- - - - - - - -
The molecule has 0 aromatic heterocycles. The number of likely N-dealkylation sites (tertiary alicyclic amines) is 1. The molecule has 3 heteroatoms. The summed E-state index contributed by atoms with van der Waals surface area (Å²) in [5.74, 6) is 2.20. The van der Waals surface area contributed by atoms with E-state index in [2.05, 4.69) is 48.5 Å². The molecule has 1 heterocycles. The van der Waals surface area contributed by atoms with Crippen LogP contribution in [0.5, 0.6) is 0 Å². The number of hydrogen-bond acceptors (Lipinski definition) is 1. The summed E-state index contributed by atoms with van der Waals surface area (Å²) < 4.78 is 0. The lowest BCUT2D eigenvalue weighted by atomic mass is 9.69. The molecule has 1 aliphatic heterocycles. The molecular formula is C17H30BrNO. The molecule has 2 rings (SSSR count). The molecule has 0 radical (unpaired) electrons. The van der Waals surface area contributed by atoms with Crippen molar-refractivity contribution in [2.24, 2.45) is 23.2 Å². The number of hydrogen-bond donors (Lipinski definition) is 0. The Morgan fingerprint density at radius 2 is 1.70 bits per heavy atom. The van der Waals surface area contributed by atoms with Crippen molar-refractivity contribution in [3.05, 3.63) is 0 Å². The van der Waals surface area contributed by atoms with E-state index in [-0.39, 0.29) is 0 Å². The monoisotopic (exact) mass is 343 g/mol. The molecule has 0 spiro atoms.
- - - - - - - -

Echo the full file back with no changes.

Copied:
The molecule has 0 aromatic heterocycles. The number of likely N-dealkylation sites (tertiary alicyclic amines) is 1. The molecule has 3 heteroatoms. The summed E-state index contributed by atoms with van der Waals surface area (Å²) in [5.74, 6) is 2.20. The van der Waals surface area contributed by atoms with E-state index in [2.05, 4.69) is 48.5 Å². The molecule has 1 heterocycles. The van der Waals surface area contributed by atoms with Crippen LogP contribution in [0.5, 0.6) is 0 Å². The number of hydrogen-bond acceptors (Lipinski definition) is 1. The summed E-state index contributed by atoms with van der Waals surface area (Å²) < 4.78 is 0. The lowest BCUT2D eigenvalue weighted by atomic mass is 9.69. The molecule has 1 aliphatic heterocycles. The molecular formula is C17H30BrNO. The molecule has 2 rings (SSSR count). The molecule has 0 radical (unpaired) electrons. The van der Waals surface area contributed by atoms with Crippen molar-refractivity contribution in [2.24, 2.45) is 23.2 Å². The number of hydrogen-bond donors (Lipinski definition) is 0. The Morgan fingerprint density at radius 2 is 1.70 bits per heavy atom. The van der Waals surface area contributed by atoms with Crippen molar-refractivity contribution in [3.05, 3.63) is 0 Å². The van der Waals surface area contributed by atoms with E-state index in [-0.39, 0.29) is 0 Å². The monoisotopic (exact) mass is 343 g/mol. The molecule has 0 spiro atoms.